Opportunities to learn computer science are often limited by access to resources. But Joe Kmoch is working to change that. The retired educator used to teach students about the inner workings of computer science. Now, he’s part of the initiative to make computer science education more accessible and inclusive. In this week’s episode of Let’s Talk Computer Science, Kmoch joins host Sandhya Padala to explain how infusing computer science with other disciplines can help ensure the workforce has the skillset to stay competitive.
Kmoch is passionate about teaching and technology, so much so, that he spends his retirement developing plans to make sure all students have the opportunity to experience computer science – particularly those in underrepresented groups. He believes that the subject should not only be taught at collegiate campuses, but also deserves its own field of study for students in grades K-12. At a time where computer science programs at universities are not producing enough graduates to fill the demand of the job market, Kmoch is confident that expanding CS education is one way to solve the problem. His presumption is that introducing technology to students at an early age, will pique their interest and lead them to a career path in programming.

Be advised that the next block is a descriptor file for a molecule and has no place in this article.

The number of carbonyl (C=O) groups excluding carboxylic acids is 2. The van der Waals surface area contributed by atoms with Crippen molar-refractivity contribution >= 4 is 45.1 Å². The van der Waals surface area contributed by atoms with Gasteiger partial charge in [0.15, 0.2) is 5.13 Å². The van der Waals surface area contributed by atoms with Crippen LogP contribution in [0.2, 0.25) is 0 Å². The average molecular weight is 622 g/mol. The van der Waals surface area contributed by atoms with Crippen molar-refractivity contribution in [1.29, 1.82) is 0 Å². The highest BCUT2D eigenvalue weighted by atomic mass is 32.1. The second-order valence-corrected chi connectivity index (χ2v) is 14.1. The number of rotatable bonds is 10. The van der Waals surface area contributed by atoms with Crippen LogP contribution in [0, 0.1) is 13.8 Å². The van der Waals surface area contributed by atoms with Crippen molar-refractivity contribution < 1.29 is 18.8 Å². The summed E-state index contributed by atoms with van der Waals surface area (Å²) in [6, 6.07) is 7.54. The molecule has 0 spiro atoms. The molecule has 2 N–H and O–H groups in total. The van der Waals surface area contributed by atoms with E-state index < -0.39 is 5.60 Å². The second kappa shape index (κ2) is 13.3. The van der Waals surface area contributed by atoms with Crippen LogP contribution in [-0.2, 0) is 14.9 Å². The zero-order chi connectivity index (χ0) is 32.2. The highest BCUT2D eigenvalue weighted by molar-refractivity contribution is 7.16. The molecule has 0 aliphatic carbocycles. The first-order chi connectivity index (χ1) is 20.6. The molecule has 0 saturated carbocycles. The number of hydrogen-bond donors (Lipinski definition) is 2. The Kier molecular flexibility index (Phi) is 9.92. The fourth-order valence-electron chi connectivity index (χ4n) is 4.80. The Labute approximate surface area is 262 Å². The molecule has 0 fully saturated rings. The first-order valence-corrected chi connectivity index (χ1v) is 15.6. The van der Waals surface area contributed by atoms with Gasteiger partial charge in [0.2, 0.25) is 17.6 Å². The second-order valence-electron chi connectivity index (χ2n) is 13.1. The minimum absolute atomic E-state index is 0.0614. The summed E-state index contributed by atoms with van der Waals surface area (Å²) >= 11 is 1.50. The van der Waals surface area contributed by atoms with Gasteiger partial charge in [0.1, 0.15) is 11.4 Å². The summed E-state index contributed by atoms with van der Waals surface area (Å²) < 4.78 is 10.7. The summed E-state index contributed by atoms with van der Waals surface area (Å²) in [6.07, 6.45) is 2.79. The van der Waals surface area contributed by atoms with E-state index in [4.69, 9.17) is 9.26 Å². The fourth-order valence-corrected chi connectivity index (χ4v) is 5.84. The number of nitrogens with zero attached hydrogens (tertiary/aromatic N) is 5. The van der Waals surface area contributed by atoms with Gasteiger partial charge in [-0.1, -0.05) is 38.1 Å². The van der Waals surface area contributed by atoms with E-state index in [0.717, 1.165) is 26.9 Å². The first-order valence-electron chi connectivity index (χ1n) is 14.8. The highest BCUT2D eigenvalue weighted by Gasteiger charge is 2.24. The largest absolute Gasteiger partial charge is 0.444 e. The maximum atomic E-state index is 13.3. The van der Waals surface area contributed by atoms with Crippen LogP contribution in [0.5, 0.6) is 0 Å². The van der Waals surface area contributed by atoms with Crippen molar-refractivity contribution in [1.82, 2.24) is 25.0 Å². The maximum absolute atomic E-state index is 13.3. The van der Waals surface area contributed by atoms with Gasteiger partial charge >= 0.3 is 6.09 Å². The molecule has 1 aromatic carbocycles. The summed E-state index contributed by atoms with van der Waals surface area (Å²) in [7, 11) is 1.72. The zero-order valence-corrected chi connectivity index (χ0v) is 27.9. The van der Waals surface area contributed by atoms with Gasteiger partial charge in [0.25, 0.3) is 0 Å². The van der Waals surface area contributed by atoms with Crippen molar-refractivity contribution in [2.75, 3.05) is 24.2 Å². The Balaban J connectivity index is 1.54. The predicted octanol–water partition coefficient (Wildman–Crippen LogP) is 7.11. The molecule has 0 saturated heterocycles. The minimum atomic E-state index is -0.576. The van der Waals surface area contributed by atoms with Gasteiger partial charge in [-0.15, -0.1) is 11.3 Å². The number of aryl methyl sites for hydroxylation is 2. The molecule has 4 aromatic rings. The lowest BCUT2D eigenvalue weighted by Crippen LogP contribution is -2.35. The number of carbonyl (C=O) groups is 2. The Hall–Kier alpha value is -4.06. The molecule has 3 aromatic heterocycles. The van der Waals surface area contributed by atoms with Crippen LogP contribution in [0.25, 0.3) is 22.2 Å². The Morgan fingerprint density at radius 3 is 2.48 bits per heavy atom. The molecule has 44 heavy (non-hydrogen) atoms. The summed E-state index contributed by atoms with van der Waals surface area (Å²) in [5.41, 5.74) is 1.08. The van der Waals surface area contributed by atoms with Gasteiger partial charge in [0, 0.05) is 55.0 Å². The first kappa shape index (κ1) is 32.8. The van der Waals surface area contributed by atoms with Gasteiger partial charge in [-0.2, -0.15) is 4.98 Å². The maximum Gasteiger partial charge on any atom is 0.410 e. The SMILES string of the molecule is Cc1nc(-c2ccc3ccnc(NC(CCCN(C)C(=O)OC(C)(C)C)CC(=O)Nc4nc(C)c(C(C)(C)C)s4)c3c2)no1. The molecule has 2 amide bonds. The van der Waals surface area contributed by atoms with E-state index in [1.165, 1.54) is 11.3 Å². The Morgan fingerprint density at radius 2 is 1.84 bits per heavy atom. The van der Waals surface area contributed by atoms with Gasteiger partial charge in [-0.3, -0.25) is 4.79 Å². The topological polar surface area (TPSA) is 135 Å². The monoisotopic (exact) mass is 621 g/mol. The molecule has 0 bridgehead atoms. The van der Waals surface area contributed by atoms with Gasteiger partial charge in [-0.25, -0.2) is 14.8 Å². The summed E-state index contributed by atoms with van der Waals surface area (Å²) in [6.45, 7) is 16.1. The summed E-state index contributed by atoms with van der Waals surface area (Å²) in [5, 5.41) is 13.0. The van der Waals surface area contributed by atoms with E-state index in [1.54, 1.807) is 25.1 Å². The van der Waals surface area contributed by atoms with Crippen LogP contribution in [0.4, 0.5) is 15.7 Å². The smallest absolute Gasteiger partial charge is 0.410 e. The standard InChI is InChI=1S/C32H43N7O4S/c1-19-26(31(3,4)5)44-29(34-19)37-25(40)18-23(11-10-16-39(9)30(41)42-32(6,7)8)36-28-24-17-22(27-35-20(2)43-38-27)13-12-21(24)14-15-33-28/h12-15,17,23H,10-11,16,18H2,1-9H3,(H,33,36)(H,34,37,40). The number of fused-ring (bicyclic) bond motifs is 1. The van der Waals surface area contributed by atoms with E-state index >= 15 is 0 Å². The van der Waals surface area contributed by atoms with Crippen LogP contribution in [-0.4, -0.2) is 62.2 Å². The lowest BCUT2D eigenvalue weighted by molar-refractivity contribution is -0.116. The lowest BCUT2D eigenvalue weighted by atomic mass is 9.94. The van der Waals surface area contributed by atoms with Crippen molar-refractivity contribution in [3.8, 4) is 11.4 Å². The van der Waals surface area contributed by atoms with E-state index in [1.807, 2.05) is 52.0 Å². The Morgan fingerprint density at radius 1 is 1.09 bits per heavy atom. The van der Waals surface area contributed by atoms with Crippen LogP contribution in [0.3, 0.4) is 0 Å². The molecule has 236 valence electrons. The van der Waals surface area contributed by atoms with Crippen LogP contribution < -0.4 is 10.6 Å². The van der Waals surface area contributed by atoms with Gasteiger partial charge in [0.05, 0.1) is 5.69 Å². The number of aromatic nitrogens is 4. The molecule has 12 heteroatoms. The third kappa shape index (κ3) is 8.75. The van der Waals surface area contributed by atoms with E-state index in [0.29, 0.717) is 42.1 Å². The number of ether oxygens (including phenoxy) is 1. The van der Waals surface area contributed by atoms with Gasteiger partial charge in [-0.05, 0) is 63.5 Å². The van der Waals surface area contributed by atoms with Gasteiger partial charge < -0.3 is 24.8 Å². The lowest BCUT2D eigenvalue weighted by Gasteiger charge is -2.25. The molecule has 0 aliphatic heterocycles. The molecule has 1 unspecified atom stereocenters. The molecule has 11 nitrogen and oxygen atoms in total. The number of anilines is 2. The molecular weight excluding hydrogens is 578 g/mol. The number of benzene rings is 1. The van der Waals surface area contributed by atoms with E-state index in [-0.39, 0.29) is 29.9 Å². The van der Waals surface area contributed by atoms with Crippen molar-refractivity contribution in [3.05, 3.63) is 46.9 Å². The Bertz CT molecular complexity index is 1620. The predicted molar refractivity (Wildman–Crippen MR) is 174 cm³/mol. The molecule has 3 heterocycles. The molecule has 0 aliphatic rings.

Kmoch’s advocacy to expand computer science education began in grad school. While obtaining his master’s degree, Kmoch wrote about the benefits of infusing computer science with algebra. He knew back then, what many are starting to realize now – that code is the future. And it’s not just the students who need training; the retired teacher is encouraging more educators to also jump on the bandwagon. With the shortage of CS teachers across the nation, Kmoch believes training and professional development are desperately needed..
Computer science is a new field that brings with it the chance to explore the changing world of a digital society. In this sense, it is more than just a subject – it is an opportunity for students to learn about aspects of life that they may never have encountered before. It is people like Kmoch who who will help the new generation of STEM leaders succeed – closing the tech skills gap, one line of code at a time.